Wednesday, February 20, 2008

A Rose Grows In India

a really good article in the New York Times about Rose Venkatesan, India’s first trans-gender TV host

A complex procedure even for experienced hands, the process of tying a sari is particularly hard for Rose, who was raised as a boy, and used to be known as Ramesh Venkatesan. Her mother never taught her the skill and refuses to see her wear one. Even so, the outcome was flawless.

When it is broadcast on Vijay television to an audience of up to 64 million people in the southern state of Tamil Nadu later this month, “Ippadikku Rose” (“Yours, Rose”) is expected to cause a sensation, introducing India’s first transgender celebrity to television. [Ed Note: who are America's transgender celebrities? I don't think Amanda Lepore counts]

The show’s director, Anthony Thirunelveli, said the half-hour talk show had been conceived as a program suitable for family viewing but would discuss issues of sex and sexuality, confronting “hush, hush, under the carpet subjects.” The first nine episodes will tackle, among other things, divorce, sex and relationships among the mostly young employees in India’s call centers, and sexual harassment.

The main attraction will be Rose herself, who now goes by only one name. A poised, 28-year-old, American-educated former Web site designer with a master’s degree in biomedical engineering, she started wearing women’s clothes full time four years ago and is still waiting for acceptance from her family and society at large.

If nothing else, the show will start to propel downtrodden groups of transsexuals, or hijras, into the mainstream.

“Transgenders in India are seen as immoral and evil,” Rose said, calmly leafing through the script of her first show — an interview with a prostitute about her recently published autobiography. “I will break that image by being articulate, intelligent and a bit like the girl next door.”

“This is a radical development,” she added. “There have been transsexuals in Indian movies, but always as the object of ridicule or as villains. This is the first time in the history of Indian television that a transgender person has been featured as a television anchor.”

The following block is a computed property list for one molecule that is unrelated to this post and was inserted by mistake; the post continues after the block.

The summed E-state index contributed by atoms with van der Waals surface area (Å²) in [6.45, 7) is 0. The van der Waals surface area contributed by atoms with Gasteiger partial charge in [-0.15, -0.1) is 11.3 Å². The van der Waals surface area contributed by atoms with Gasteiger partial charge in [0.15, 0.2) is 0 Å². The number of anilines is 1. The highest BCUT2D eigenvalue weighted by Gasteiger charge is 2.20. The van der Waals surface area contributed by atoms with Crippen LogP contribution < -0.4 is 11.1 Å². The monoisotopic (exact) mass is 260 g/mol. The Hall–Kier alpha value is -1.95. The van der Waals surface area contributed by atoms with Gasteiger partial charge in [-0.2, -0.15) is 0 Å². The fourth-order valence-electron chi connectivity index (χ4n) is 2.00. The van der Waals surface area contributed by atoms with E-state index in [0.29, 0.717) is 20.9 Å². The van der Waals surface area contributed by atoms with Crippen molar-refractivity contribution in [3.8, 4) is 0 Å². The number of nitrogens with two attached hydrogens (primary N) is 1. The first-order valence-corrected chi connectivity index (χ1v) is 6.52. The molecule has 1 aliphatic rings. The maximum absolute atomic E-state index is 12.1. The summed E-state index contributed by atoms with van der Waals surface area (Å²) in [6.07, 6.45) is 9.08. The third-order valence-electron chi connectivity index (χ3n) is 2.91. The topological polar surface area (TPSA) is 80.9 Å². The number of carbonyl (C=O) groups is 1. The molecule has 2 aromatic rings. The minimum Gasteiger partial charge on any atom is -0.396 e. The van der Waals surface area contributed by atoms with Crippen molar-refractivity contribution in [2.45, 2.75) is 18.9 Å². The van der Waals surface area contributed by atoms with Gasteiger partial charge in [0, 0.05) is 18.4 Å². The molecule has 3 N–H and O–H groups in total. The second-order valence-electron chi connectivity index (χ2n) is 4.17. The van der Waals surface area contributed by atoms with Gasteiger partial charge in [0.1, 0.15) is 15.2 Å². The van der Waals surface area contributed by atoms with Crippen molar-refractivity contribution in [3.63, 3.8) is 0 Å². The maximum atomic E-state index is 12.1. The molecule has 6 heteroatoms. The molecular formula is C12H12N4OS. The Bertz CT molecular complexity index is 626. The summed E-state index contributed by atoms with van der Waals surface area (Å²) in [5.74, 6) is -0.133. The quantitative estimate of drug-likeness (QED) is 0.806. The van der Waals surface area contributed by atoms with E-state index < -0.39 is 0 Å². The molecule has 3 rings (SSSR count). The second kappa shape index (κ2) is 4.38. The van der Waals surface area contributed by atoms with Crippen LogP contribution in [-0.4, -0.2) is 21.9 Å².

His anxieties are understandable in a country where the boundaries of sexual tolerance are shifting daily, with much uncertainty and unpredictability. Fashion TV was briefly banned for showing too much flesh; a film star’s career was threatened after comments that appeared to condone premarital sex; and fringe political groups like nothing better than to stir noisy (and often spurious) paroxysms of moral outrage.

The channel was not searching for controversy, but executives were so impressed by Rose’s screen presence and determination to fight prejudice that they agreed instantly to give her a show despite her lack of experience.

“People here will not openly let transsexuals into their homes,” Rose said, disclosing that she had deliberately isolated herself from college friends and neighbors to avoid rejection

Rose said attitudes were no less hostile in parts of the United States, where she had spent three years studying at Louisiana Tech University. “There, people were aggressively homophobic,” she said. “America is very hypocritical when it comes to its stand on sexual minorities. Historically, India was very progressive about this until the British came and imposed a Victorian sense of morality, which still remains.”
[Ed. Note: Goddamn christian morality]
Rose said she had no desire to shock, but just hoped that she would be watched.

“As a person, I am very open, but this is a big television channel which goes out to millions of people,” she said. “We don’t want any bad reaction.”

Here's a clip of Ippadikku Rose” (“Yours, Rose”)

reading that article reminded me of something similar in Begum Nawazish Ali, a transgendered talk show host in Pakistan who is breaking down barriers of her own and is (or was in 2006) a huge star and almost a feminist icon